Apr 2015

Dermot Gleeson renews his apology

Over the past few years the citizens of Ireland have, collectively, been plunged into crippling debt likely to last generations. This was done, ultimately, by a fairly small group of politicians, bankers and property speculators. Our response has been fascinating. With the singular exception of the water privatisation* issue (which has sparked protest and may yet prove a rallying point for a broader “anti-austerity” movement**) we’ve pretty much accepted it with a reluctant shrug. There’s been plenty of anger, don’t get me wrong. But it tends to be seething and grumbling and the narrowing of the eyes with us (rather than riots and petrol bombs and voting for socialists).

I could write at length about why the Irish collective psyche has reacted this way, but I’ll leave that for another day. For now I just wanted to highlight the weird way in which powerful establishment figures involved in the financial crisis occasionally pop up in the media ostensibly to “apologise” (or in this case “renew their apology” – how weird is that!?) but actually seem to be insulting the very people they have completely screwed over. What other explanation can there be for former Allied Irish Bank chairman Dermot Gleeson’s testimony in front of the Oireachtas Banking Inquiry today?

I feel confident in saying that every person reading this post had learnt and understood, by the time they were 10 years old, that “but everyone else was doing it” does not constitute a legitimate justification for doing something. Parents and grandparents will ram the point home with questions about hands in the fire and jumping off cliffs. We knew, as children, that doing something wrong because “the others were doing it” is bullshit plain and simple.

So I feel no hesitation in shouting “Bullshit!” when Dermot Gleeson acknowledges that yes, absolutely, AIB was indeed engaged in:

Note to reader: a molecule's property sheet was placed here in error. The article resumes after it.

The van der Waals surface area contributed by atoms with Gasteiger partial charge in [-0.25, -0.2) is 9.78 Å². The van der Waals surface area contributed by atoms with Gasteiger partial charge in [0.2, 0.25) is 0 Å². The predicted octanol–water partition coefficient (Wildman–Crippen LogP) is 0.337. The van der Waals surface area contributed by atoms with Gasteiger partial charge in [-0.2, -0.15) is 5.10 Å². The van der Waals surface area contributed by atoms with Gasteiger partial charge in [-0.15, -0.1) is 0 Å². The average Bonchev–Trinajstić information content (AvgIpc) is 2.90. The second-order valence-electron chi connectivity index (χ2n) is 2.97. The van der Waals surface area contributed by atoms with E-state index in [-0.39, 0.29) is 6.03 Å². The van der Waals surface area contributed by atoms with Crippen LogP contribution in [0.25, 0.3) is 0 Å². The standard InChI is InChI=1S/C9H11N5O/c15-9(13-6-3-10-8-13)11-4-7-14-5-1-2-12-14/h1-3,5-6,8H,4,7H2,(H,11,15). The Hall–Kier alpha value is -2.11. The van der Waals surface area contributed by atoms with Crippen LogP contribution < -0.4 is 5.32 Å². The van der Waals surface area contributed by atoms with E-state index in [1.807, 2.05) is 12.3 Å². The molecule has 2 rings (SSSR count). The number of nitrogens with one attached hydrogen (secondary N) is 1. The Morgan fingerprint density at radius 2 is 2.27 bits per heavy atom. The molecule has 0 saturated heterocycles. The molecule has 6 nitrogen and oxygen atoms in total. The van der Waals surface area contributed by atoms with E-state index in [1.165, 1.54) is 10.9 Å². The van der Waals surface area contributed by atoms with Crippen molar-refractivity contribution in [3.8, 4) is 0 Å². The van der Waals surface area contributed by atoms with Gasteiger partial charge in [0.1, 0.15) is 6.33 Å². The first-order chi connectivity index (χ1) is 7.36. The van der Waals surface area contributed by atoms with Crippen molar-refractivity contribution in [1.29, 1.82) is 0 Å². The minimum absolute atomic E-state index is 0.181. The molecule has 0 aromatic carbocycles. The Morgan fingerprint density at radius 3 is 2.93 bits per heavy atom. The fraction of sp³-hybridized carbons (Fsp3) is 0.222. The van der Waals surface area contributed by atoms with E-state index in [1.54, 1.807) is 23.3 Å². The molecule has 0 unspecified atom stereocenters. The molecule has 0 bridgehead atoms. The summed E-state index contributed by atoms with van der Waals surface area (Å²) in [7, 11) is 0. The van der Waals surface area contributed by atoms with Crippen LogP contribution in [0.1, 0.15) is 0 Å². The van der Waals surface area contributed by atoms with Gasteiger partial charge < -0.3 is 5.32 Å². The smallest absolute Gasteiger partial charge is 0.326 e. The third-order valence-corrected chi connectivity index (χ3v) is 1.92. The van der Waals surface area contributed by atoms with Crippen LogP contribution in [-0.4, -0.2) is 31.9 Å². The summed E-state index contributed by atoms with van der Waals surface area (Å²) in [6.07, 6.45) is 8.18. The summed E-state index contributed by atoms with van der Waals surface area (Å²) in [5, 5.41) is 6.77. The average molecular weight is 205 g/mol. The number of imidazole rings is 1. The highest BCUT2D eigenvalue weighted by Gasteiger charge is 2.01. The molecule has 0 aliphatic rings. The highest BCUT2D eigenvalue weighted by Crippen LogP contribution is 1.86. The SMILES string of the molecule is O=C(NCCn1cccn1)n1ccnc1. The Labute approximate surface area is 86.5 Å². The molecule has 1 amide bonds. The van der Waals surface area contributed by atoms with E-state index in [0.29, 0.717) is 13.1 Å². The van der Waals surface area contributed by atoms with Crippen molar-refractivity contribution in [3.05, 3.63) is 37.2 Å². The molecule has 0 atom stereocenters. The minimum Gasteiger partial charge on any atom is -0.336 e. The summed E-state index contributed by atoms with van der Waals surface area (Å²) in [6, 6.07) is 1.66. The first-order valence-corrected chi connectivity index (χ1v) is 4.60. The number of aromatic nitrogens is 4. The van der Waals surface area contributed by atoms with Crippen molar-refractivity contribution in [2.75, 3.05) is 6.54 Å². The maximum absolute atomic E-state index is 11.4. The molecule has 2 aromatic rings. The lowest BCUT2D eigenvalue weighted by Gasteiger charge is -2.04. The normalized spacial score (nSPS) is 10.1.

lending that was ‘expansive’ at a time of excessive risk taking on the back of a construction and property-fuelled boom

but that no single lender could have done anything about it. Because:

“if AIB had stopped lending, their competitors would have happily stepped in to satisfy the demand”

Dermot GleesonIt’s hard to believe, I know, but that really is the former head of Ireland’s second biggest bank telling a government committee that because all the other banks were running up huge unsustainable debts that would one day collapse the economy, it was OK for his bank to do it too. More than that, it was the government’s fault for not stopping him.

The regulator was “hopeless” he claimed. I can’t be the only person made furious by that, right? The man was in a powerful position with a huge amount of public responsibility… but he didn’t comprehend that the point was not to see how many insane things he could do without falling foul of the regulator. We clearly need regulators (not least because of eejits like this guy) but if you’re in charge of a bank deemed of national importance and structurally vital to the stability of the public finances and you’re playing a game of chicken with the regulators. Then you’re doing it wrong!

The heads of our major banks should not be tasked with seeing how close to the edge they can bring the institution in the name of ever increasing “shareholder value”. These banks, sadly, are too damn important to us – the people – to act in so reckless a manner. Or be allowed to. And if we’re still employing that kind of fricking idiot to run our big institutions (hint: we are, because absolutely nothing has changed in that respect) then we need to stop right now.

That said, Gleeson is correct in implying that the government are far from blameless… everyone involved should be writing their memoirs in jail. But as the head of the second biggest bank in the country it was at least part of Gleeson’s job not to run the bloody thing into the ground and the country with it. It’s not acceptable for the head of AIB to steer the institution in whatever reckless direction he fancies so long as he manages to find a way around government regulation and oversight.

Mind you, you kind of have to admire the way he so succinctly illustrates the central attitudes of capitalism with his every utterance.